Military chiefs-of-staff from members of a Saudi-led, 34-nation coalition of Muslim states devoted to fighting “terrorism” convened in Riyadh on Sunday.
The meeting is the first of its kind since the coalition was unveiled by Saudi Arabia last December.
According to the official Saudi Press Agency, Sunday’s meeting is aimed at “coordinating efforts and setting the cornerstone for implementing military, intellectual, financial and media strategies for fighting terrorism”.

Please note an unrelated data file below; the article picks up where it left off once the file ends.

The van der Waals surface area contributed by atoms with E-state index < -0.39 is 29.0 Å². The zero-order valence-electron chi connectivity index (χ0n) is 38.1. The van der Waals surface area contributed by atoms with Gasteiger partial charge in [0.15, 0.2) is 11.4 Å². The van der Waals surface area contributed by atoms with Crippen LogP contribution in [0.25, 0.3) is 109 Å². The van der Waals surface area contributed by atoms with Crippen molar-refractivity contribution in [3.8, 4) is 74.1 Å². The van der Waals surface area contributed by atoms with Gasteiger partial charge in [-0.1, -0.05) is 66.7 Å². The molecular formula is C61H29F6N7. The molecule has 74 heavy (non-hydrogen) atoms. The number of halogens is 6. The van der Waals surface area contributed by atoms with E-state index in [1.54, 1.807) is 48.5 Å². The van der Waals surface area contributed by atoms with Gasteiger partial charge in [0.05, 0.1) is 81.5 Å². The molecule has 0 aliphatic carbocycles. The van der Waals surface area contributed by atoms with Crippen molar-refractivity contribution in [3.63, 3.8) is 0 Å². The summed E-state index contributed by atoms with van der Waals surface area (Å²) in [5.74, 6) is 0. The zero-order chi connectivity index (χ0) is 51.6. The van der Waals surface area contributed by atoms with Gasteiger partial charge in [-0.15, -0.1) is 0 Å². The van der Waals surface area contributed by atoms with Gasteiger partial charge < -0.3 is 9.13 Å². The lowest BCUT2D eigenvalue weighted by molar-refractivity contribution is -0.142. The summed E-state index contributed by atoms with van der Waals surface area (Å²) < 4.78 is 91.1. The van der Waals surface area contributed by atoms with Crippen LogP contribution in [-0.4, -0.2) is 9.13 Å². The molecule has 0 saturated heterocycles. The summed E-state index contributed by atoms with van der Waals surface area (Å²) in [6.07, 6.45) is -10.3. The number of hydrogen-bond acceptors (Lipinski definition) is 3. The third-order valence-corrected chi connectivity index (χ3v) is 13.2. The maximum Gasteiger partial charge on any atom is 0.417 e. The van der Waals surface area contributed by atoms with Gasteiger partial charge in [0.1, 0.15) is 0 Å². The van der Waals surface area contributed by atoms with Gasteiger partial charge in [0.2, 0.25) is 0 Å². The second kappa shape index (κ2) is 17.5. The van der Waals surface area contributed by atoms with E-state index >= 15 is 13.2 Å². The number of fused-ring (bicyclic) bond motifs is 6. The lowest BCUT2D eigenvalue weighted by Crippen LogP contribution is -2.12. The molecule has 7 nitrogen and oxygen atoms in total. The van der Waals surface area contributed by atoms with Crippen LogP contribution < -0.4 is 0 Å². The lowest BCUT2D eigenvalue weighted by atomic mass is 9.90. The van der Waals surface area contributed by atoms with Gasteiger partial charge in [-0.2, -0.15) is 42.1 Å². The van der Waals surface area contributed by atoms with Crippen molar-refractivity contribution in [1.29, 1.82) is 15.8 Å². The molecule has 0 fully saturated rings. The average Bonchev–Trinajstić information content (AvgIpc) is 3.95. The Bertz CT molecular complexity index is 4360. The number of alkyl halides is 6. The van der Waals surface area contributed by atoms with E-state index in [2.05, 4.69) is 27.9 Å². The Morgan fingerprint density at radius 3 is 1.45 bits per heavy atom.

Along with Saudi Arabia, the coalition includes Jordan, Egypt, the United Arab Emirates, Pakistan, Bahrain, Bangladesh, Turkey, Tunisia, Djibouti, Sudan, Somalia, Palestine, Comoros, Qatar, Kuwait, Lebanon, Libya, Maldives, Mali, Malaysia, Morocco, Mauritania, Nigeria and Yemen, along with nine countries in sub-Saharan Africa.
Significantly, neither Iraq nor Syria — the governments of which are both close to Shia Iran — are listed as members of the coalition.